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EU Anti-Brexit Deal Goes to Wire
International

EU Anti-Brexit Deal Goes to Wire

David Cameron’s negotiations with fellow European Union leaders spilled into a second day, as he pleaded for a deal on the UK’s membership of the bloc that he can sell to British voters.
The prime minister encountered goodwill from his 27 EU counterparts in Brussels but also ran into resistance from eastern European states over demands for more welfare curbs on non-British citizens that took some participants by surprise.
France led a group of euro-area nations that objected to his plans to carve out an exclusion from the currency area aimed at protecting the financial industry in London, Bloomberg reported.
Cameron warned that he needed EU leaders’ help to win a referendum on staying inside the bloc, according to three European officials with knowledge of the meeting who asked not to be named because it was not public.
With no breakthrough in sight, one-on-one talks were scheduled through the night and EU officials braced for the negotiations to stretch into Friday night and perhaps the weekend.

  Winning Vote
In his opening contribution to the debate, Cameron told the room that a draft accord published at the start of February had gone down badly at home, according to one of the officials. He told leaders he was confident he could win the referendum on Britain’s EU membership, but only if they granted him what he was requesting without watering down the terms, they said.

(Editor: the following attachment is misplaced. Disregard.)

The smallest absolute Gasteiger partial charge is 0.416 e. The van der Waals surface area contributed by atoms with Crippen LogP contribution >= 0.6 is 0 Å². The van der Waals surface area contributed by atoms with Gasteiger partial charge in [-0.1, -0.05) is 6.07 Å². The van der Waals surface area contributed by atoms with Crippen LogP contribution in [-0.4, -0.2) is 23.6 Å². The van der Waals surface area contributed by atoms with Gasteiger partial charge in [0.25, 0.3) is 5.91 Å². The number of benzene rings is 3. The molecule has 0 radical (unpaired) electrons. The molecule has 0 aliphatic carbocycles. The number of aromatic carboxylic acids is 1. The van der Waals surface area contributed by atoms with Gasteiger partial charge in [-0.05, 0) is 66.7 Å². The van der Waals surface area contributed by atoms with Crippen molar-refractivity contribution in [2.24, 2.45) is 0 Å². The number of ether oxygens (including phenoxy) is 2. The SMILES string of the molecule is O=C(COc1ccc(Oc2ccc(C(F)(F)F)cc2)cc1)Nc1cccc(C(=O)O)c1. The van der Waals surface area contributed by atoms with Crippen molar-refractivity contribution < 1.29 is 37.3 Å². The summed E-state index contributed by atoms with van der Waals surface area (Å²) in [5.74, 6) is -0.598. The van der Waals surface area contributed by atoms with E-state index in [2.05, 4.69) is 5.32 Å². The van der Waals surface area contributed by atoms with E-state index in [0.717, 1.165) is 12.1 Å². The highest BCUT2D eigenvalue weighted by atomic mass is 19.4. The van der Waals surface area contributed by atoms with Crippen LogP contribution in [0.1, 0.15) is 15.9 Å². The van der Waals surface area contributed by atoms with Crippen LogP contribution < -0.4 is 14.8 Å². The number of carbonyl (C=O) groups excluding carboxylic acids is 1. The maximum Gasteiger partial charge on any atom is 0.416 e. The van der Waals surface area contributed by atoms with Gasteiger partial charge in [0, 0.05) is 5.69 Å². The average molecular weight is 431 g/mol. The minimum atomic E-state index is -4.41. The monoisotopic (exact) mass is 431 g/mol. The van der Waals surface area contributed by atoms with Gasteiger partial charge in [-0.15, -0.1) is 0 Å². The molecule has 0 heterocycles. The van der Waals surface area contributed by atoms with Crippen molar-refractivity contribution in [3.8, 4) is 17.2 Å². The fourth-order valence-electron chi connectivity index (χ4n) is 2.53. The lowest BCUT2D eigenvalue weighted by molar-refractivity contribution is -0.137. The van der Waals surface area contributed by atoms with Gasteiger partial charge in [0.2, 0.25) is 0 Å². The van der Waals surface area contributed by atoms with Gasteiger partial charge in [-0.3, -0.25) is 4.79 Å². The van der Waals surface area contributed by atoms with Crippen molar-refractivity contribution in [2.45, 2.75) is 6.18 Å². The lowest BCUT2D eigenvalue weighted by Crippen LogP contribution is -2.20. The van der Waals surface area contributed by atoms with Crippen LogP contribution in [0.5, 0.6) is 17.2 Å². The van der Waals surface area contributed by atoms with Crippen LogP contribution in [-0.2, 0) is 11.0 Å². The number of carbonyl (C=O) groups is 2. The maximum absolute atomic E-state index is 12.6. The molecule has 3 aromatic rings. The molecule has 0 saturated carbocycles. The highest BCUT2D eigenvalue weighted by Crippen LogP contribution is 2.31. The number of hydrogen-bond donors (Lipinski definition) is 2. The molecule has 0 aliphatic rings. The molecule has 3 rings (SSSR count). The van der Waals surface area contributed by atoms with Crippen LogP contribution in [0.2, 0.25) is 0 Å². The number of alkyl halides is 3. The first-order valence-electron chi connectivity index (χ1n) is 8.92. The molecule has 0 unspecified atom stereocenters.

“I will not take a deal that doesn’t meet what we need,” the prime minister told reporters on Thursday as he arrived for the two-day summit. “It’s much more important to get this right than to do anything in a rush.”
Cameron’s move to restrict social payments is aimed at discouraging migrants from traveling to the UK and taking advantage of a welfare system more generous than many other EU countries provide. His rationale was underlined by data this week that showed the number of people from other EU countries employed in the UK rose to 2.04 million at the end of 2015, compared with 1.23 million five years earlier.

  Final Offer
Belgium was, meanwhile, said to be pushing for language to be inserted into the deal to make it clear that it is a final offer, and that rejecting it will mean Britain leaves the EU.
Cameron is aiming to seal a deal at this summit that would allow him to announce a referendum as soon as June 23 and has said he will campaign to keep the UK in the EU. As the talks went into the small hours, British newspapers had already made up their minds about the outcome.
The prime minister’s negotiations are a “shambles,” Friday’s Daily Mail said on its front page, alongside a photograph of Cameron looking anxious.

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